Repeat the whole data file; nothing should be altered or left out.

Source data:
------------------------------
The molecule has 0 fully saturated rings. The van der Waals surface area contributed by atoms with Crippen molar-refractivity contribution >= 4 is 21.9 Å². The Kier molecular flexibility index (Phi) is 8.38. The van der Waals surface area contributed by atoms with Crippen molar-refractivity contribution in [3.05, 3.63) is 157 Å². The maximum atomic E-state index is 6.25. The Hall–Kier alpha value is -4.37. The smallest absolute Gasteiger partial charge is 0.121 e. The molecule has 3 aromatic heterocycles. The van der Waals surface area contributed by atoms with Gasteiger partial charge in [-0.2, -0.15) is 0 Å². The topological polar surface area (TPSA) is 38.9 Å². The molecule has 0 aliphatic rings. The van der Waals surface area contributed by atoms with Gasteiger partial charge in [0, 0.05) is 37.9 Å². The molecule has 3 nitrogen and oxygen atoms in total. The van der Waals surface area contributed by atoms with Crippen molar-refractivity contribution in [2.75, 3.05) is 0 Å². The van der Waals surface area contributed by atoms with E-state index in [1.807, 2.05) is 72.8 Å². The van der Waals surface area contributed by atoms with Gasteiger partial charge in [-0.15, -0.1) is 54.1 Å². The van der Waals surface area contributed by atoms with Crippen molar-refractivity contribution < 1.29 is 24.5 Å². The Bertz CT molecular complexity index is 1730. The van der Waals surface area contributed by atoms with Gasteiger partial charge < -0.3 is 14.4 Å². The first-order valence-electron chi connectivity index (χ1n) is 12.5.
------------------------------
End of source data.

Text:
The molecule has 0 fully saturated rings. The van der Waals surface area contributed by atoms with Crippen molar-refractivity contribution >= 4 is 21.9 Å². The Kier molecular flexibility index (Phi) is 8.38. The van der Waals surface area contributed by atoms with Crippen molar-refractivity contribution in [3.05, 3.63) is 157 Å². The maximum atomic E-state index is 6.25. The Hall–Kier alpha value is -4.37. The smallest absolute Gasteiger partial charge is 0.121 e. The molecule has 3 aromatic heterocycles. The van der Waals surface area contributed by atoms with Gasteiger partial charge in [-0.2, -0.15) is 0 Å². The topological polar surface area (TPSA) is 38.9 Å². The molecule has 0 aliphatic rings. The van der Waals surface area contributed by atoms with Gasteiger partial charge in [0, 0.05) is 37.9 Å². The molecule has 3 nitrogen and oxygen atoms in total. The van der Waals surface area contributed by atoms with Crippen molar-refractivity contribution in [2.75, 3.05) is 0 Å². The van der Waals surface area contributed by atoms with E-state index in [1.807, 2.05) is 72.8 Å². The van der Waals surface area contributed by atoms with Gasteiger partial charge in [-0.15, -0.1) is 54.1 Å². The van der Waals surface area contributed by atoms with Crippen molar-refractivity contribution < 1.29 is 24.5 Å². The Bertz CT molecular complexity index is 1730. The van der Waals surface area contributed by atoms with Gasteiger partial charge < -0.3 is 14.4 Å². The first-order valence-electron chi connectivity index (χ1n) is 12.5.